Harmony Korine certainly isn’t a director who plays it safe. The very concept seems totally at odds with his oeuvre, which ranges from his controversial 1995 debut Kids (written when Korine was just nineteen, and directed by Larry Clark); to the bleakly nihilistic portrait of poverty and a fucked up childhood in Gummo from 1997; to the grotesque lunacy of a film about old people literally trying to hump bins in 2009’s low-fi cult classic Trash Humpers; to Spring Breakers, a bikini laden, gun-touting romp of college girl tits and ass, and James Franco as a terrifying gold-toothed hustler who stars in one of the most memorable and deranged scenes we’ve ever seen.
“Moondog is a sunbleach-maned, ludicrous, often very high ‘legend’ of sorts in his local Key West”
Korine’s latest movie, The Beach Bum, premiered at South by Southwest earlier this year to mixed reviews (Rolling Stone’s David Fear described it as an “insane ode to fear, loathing and the art of the permanent happy hour”). For those living in countries where the film is yet to be released, you can get a taster courtesy of a peculiar little tome from Swiss publisher Nieves, Key Zest, which features dialogue spoken by the film’s central character Moondog, alongside snippets of his “poetry”.
Played by Matthew McConaughey, Moondog is a sunbleach-maned, ludicrous, often very high “legend” of sorts in his local Key West. McConaughey—perhaps going a little method on us here—has said “Moondog’s a verb. A folk poet. A character in a Bob Dylan song dancing through life’s pleasure and pain knowing every interaction is another ‘note’ in the tune of his life…”
Moondog, like so many artists and writers, veers between outrageous arrogance, devil-may-care benders and outrageous sexual exploits, and emobodies (to outsiders, perhaps more than to himself) a burned out husk of a man, craving recognition for a seemingly unfinishable poetic memoir, titled The Beach Bum. While we’ll likely never get to read that, in the film (spoiler alert), it goes on to win a Pulitzer Prize once it’s finally published. Key Zest and its restrained design offers little insight into the sort of thing such a memoir might involve. Take this poem for instance, which Moondog says was written “at 3am coming down off a two-day acid trip in the Virgin Islands”, that he decides to rather cringily title The Beautiful Poem:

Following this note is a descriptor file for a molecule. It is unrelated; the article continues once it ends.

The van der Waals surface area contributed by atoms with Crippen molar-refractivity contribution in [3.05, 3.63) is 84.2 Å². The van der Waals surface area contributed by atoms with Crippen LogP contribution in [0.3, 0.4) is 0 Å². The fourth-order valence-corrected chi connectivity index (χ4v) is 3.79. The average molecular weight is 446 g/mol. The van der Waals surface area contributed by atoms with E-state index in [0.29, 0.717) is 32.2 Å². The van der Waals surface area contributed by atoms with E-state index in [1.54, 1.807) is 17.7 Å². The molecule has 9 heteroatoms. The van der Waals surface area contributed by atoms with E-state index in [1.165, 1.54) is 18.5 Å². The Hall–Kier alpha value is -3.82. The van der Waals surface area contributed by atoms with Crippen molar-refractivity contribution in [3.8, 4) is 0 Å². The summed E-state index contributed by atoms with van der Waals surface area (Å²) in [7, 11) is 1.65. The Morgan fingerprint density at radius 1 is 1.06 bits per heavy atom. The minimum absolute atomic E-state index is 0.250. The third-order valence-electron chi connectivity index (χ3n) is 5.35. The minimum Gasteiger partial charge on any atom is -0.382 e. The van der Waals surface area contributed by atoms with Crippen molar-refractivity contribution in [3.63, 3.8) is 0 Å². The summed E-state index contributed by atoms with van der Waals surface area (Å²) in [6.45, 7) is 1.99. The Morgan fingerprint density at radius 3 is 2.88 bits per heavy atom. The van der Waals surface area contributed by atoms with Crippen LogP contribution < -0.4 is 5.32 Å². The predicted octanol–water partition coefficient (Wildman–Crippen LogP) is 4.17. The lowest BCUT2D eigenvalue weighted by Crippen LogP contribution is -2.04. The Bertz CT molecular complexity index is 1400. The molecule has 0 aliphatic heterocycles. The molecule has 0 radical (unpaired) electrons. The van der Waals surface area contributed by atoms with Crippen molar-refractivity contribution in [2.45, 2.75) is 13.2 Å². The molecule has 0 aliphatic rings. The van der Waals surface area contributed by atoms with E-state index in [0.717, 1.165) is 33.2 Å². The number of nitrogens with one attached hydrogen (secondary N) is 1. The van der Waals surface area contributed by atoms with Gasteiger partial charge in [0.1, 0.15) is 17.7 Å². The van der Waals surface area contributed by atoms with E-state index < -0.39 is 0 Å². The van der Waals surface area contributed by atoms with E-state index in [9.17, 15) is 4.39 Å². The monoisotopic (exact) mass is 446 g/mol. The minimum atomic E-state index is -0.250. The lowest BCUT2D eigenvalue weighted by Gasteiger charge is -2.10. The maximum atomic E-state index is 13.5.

Oh setting sun,
though the time has come
I still warble under you
if noone else does,
The book—and clearly, Moondog himself—is packed with such pseudo-profundities.
Key Zest also acts as a physical manifestation of an object we see in the world of the film, and is set in the font of the typewriter we see Moondog occasionally frenetically tapping away at. Such text-based objects from cinema seem to be an increasingly popular trope: earlier this year, designer Craig Oldham created a book about John Carpenter’s bombastic sci-fi movie They Live, disguised as a replica prop from the film.
“Moondog, like Korine, lives a life that aspires, in its wildness and freedom, to art”
Where Key Zest differs to Oldham’s book (which gathered essays, ephemera and think pieces about Carpenter’s film), is in its simplicity and purity of vision: this isn’t an explainer, but almost a part of the film itself. The book’s simple text—sparsely laid out, and bearing the specks of black typewritten letterforms on porous white paper—bring to the fore the frenzied mind of an artist-hedonist charged with a frantic combination of bursts of creativity, drink and drugs, and lots and lots of sex.
Key Zest underscores the non-linear, baffling worlds that Korine is so adept at creating through not just his screenwriting, but also his casting decisions. The Beach Bum, for instance, features the likes of Snoop Dogg and Jimmy Buffet (he of Margaritaville fame) alongside well known actors like McConaughey, Zac Efron and Isla Fisher. Buffett is, according to a GQ interview with Korine, “one of Korine’s many unlikely friends”.
That superb GQ interview by Zach Baron also suggests that The Beach Bum is “maybe the most revealing and personal film Korine has ever made about art and life and how they relate: Moondog, like Korine, lives a life that aspires, in its wildness and freedom, to art; the art itself is just something he does occasionally, although very well, along the way.”
We’ll never really know, though, who Moondog is; or indeed, who the real Korine is. For now, all we have is the art. And some wise words in the book’s opening text, which reveals a fair bit about the general unease that underpins much of Korine’s work. Yup, it’s a quote from Snoop Dogg, which simply reads, “People love a good song about burnouts and the death of a dream.”